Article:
House price growth in southern cities ‘at weakest in over seven years’

House prices across major cities in southern England are showing their weakest growth in over seven years, according to an index.

On average, annual house price growth across the cities stood at 0.7% in June – the smallest increase since January 2012 – according to Zoopla.

The southern cities included in its index were London, Oxford, Cambridge, Portsmouth, Southampton and Bournemouth.

By contrast, across major northern cities in England there was average annual price growth of 3.6% – as the demand for housing in these areas keeps pace with supply.

House prices in northern cities tend to be more affordable when compared with households’ average incomes than southern cities.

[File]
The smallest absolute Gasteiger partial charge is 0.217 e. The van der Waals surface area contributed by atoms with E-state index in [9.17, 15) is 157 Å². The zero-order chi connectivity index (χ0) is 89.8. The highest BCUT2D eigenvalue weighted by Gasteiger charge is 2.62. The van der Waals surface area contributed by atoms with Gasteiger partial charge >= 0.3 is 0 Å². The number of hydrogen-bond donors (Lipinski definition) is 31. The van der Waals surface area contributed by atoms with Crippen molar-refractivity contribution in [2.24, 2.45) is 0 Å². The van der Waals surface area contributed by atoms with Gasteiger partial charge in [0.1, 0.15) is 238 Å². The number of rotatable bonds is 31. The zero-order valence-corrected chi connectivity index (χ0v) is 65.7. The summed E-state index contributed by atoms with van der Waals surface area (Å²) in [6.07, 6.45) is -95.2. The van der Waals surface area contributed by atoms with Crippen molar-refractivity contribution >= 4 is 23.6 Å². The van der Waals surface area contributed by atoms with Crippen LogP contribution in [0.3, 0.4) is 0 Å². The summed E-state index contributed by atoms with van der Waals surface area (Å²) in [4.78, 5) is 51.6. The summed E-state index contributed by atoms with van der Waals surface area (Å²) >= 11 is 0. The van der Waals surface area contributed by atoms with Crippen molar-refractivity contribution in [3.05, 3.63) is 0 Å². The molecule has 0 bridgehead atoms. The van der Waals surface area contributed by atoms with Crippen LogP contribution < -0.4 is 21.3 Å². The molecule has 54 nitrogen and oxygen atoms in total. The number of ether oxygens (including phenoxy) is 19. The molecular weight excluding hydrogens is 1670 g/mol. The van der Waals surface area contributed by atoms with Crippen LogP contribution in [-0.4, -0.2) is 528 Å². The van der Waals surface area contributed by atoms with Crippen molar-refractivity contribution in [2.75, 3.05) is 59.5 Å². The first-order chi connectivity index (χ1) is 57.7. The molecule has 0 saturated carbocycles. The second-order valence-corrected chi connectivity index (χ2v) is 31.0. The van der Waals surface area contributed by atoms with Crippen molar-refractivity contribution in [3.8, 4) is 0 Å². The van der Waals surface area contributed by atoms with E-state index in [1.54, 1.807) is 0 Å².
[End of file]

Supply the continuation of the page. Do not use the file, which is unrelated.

The northern cities included in the study were Manchester, Leeds, Newcastle, Sheffield and Liverpool.

Richard Donnell, research and insight director at Zoopla, said: “There is a clear imbalance between supply and demand for housing across southern cities and this explains why house price growth in these cities is at its lowest level since 2012.”

But the report also said that while London has led the slowdown in house price inflation since 2016, there are now signs that prices there are firming up as sellers become more realistic.

It said: “In our view, the London market is coming to the end of a three-year re-pricing process.

“There has been an improvement in the ratio of sales to new supply thanks to a small, but important, increase in sales agreed and less new supply…

“Prices are firming on the back of more realistic pricing of new supply which is much closer to what buyers are prepared to pay.”

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